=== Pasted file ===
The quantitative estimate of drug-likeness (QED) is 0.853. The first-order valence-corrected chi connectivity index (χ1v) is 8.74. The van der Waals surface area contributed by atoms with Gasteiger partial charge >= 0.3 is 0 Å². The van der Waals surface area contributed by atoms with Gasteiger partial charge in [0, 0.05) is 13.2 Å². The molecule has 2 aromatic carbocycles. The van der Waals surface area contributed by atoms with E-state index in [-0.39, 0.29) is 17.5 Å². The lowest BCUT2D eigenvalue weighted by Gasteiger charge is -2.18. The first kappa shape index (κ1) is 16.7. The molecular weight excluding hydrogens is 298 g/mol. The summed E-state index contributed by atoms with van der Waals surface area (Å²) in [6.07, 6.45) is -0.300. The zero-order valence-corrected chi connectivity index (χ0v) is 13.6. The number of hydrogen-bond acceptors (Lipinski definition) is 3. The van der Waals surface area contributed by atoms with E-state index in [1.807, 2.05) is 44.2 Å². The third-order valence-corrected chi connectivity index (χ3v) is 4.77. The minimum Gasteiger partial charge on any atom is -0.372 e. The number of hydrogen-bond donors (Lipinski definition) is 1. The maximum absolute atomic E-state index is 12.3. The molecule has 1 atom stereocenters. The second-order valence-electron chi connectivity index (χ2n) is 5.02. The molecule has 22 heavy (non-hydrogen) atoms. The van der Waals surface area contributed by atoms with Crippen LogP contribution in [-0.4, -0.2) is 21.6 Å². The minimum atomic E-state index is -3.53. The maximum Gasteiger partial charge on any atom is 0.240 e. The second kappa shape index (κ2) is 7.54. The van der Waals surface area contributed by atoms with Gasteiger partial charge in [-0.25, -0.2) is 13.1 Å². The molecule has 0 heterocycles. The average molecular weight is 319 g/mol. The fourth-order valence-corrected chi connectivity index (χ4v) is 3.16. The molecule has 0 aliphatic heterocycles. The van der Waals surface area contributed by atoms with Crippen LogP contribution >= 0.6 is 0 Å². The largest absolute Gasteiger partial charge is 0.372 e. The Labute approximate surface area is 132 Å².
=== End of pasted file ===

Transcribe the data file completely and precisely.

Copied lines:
The quantitative estimate of drug-likeness (QED) is 0.853. The first-order valence-corrected chi connectivity index (χ1v) is 8.74. The van der Waals surface area contributed by atoms with Gasteiger partial charge >= 0.3 is 0 Å². The van der Waals surface area contributed by atoms with Gasteiger partial charge in [0, 0.05) is 13.2 Å². The molecule has 2 aromatic carbocycles. The van der Waals surface area contributed by atoms with E-state index in [-0.39, 0.29) is 17.5 Å². The lowest BCUT2D eigenvalue weighted by Gasteiger charge is -2.18. The first kappa shape index (κ1) is 16.7. The molecular weight excluding hydrogens is 298 g/mol. The summed E-state index contributed by atoms with van der Waals surface area (Å²) in [6.07, 6.45) is -0.300. The zero-order valence-corrected chi connectivity index (χ0v) is 13.6. The number of hydrogen-bond acceptors (Lipinski definition) is 3. The van der Waals surface area contributed by atoms with E-state index in [1.807, 2.05) is 44.2 Å². The third-order valence-corrected chi connectivity index (χ3v) is 4.77. The minimum Gasteiger partial charge on any atom is -0.372 e. The number of hydrogen-bond donors (Lipinski definition) is 1. The maximum absolute atomic E-state index is 12.3. The molecule has 1 atom stereocenters. The second-order valence-electron chi connectivity index (χ2n) is 5.02. The molecule has 22 heavy (non-hydrogen) atoms. The van der Waals surface area contributed by atoms with Crippen LogP contribution in [-0.4, -0.2) is 21.6 Å². The minimum atomic E-state index is -3.53. The maximum Gasteiger partial charge on any atom is 0.240 e. The second kappa shape index (κ2) is 7.54. The van der Waals surface area contributed by atoms with Gasteiger partial charge in [-0.25, -0.2) is 13.1 Å². The molecule has 0 heterocycles. The average molecular weight is 319 g/mol. The fourth-order valence-corrected chi connectivity index (χ4v) is 3.16. The molecule has 0 aliphatic heterocycles. The van der Waals surface area contributed by atoms with Crippen LogP contribution >= 0.6 is 0 Å². The largest absolute Gasteiger partial charge is 0.372 e. The Labute approximate surface area is 132 Å².